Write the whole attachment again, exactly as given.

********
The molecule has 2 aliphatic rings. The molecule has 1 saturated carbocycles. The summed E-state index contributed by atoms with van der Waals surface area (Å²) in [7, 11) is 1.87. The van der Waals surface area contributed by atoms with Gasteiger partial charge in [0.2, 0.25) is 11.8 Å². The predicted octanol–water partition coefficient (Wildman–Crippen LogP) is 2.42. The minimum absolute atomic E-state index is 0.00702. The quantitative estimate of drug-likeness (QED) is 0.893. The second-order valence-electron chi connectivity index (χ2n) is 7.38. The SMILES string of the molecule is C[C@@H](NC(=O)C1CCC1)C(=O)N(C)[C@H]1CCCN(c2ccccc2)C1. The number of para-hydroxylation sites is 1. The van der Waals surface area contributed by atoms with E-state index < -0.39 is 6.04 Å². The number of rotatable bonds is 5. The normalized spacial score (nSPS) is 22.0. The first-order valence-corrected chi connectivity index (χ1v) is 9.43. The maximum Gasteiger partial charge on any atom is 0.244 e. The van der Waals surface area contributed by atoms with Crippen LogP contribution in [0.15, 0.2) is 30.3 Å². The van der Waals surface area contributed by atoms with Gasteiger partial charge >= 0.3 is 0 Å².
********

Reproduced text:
The molecule has 2 aliphatic rings. The molecule has 1 saturated carbocycles. The summed E-state index contributed by atoms with van der Waals surface area (Å²) in [7, 11) is 1.87. The van der Waals surface area contributed by atoms with Gasteiger partial charge in [0.2, 0.25) is 11.8 Å². The predicted octanol–water partition coefficient (Wildman–Crippen LogP) is 2.42. The minimum absolute atomic E-state index is 0.00702. The quantitative estimate of drug-likeness (QED) is 0.893. The second-order valence-electron chi connectivity index (χ2n) is 7.38. The SMILES string of the molecule is C[C@@H](NC(=O)C1CCC1)C(=O)N(C)[C@H]1CCCN(c2ccccc2)C1. The number of para-hydroxylation sites is 1. The van der Waals surface area contributed by atoms with E-state index < -0.39 is 6.04 Å². The number of rotatable bonds is 5. The normalized spacial score (nSPS) is 22.0. The first-order valence-corrected chi connectivity index (χ1v) is 9.43. The maximum Gasteiger partial charge on any atom is 0.244 e. The van der Waals surface area contributed by atoms with Crippen LogP contribution in [0.15, 0.2) is 30.3 Å². The van der Waals surface area contributed by atoms with Gasteiger partial charge >= 0.3 is 0 Å².